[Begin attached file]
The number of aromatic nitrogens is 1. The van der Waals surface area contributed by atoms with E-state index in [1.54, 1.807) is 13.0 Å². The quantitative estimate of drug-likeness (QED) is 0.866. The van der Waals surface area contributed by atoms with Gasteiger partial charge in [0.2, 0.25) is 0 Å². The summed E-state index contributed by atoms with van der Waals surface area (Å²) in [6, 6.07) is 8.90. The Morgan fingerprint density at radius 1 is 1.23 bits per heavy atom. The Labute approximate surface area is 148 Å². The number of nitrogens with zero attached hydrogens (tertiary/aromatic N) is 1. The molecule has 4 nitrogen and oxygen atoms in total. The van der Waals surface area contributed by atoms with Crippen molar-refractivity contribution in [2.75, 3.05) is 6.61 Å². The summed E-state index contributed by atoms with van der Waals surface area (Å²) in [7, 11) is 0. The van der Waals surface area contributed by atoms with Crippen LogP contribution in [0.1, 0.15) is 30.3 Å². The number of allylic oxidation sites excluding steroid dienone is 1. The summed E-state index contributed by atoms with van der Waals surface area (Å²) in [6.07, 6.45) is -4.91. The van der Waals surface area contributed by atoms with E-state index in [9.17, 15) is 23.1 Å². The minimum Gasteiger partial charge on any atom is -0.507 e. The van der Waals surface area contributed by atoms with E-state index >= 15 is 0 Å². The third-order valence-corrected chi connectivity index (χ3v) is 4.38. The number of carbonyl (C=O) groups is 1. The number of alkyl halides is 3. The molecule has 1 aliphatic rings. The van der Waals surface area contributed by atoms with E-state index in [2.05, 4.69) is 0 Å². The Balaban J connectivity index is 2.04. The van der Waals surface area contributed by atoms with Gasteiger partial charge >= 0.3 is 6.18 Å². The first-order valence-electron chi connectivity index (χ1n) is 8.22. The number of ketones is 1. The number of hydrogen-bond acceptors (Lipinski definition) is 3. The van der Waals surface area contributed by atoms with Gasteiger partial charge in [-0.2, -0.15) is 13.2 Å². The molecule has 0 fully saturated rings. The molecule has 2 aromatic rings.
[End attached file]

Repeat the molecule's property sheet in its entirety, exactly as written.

The number of aromatic nitrogens is 1. The van der Waals surface area contributed by atoms with E-state index in [1.54, 1.807) is 13.0 Å². The quantitative estimate of drug-likeness (QED) is 0.866. The van der Waals surface area contributed by atoms with Gasteiger partial charge in [0.2, 0.25) is 0 Å². The summed E-state index contributed by atoms with van der Waals surface area (Å²) in [6, 6.07) is 8.90. The Morgan fingerprint density at radius 1 is 1.23 bits per heavy atom. The Labute approximate surface area is 148 Å². The number of nitrogens with zero attached hydrogens (tertiary/aromatic N) is 1. The molecule has 4 nitrogen and oxygen atoms in total. The van der Waals surface area contributed by atoms with Crippen molar-refractivity contribution in [2.75, 3.05) is 6.61 Å². The summed E-state index contributed by atoms with van der Waals surface area (Å²) in [7, 11) is 0. The van der Waals surface area contributed by atoms with Crippen LogP contribution in [0.1, 0.15) is 30.3 Å². The number of allylic oxidation sites excluding steroid dienone is 1. The summed E-state index contributed by atoms with van der Waals surface area (Å²) in [6.07, 6.45) is -4.91. The van der Waals surface area contributed by atoms with E-state index in [9.17, 15) is 23.1 Å². The minimum Gasteiger partial charge on any atom is -0.507 e. The van der Waals surface area contributed by atoms with E-state index >= 15 is 0 Å². The third-order valence-corrected chi connectivity index (χ3v) is 4.38. The number of carbonyl (C=O) groups is 1. The number of alkyl halides is 3. The molecule has 1 aliphatic rings. The van der Waals surface area contributed by atoms with E-state index in [2.05, 4.69) is 0 Å². The Balaban J connectivity index is 2.04. The van der Waals surface area contributed by atoms with Gasteiger partial charge >= 0.3 is 6.18 Å². The first-order valence-electron chi connectivity index (χ1n) is 8.22. The number of ketones is 1. The number of hydrogen-bond acceptors (Lipinski definition) is 3. The van der Waals surface area contributed by atoms with Gasteiger partial charge in [-0.2, -0.15) is 13.2 Å². The molecule has 0 fully saturated rings. The molecule has 2 aromatic rings.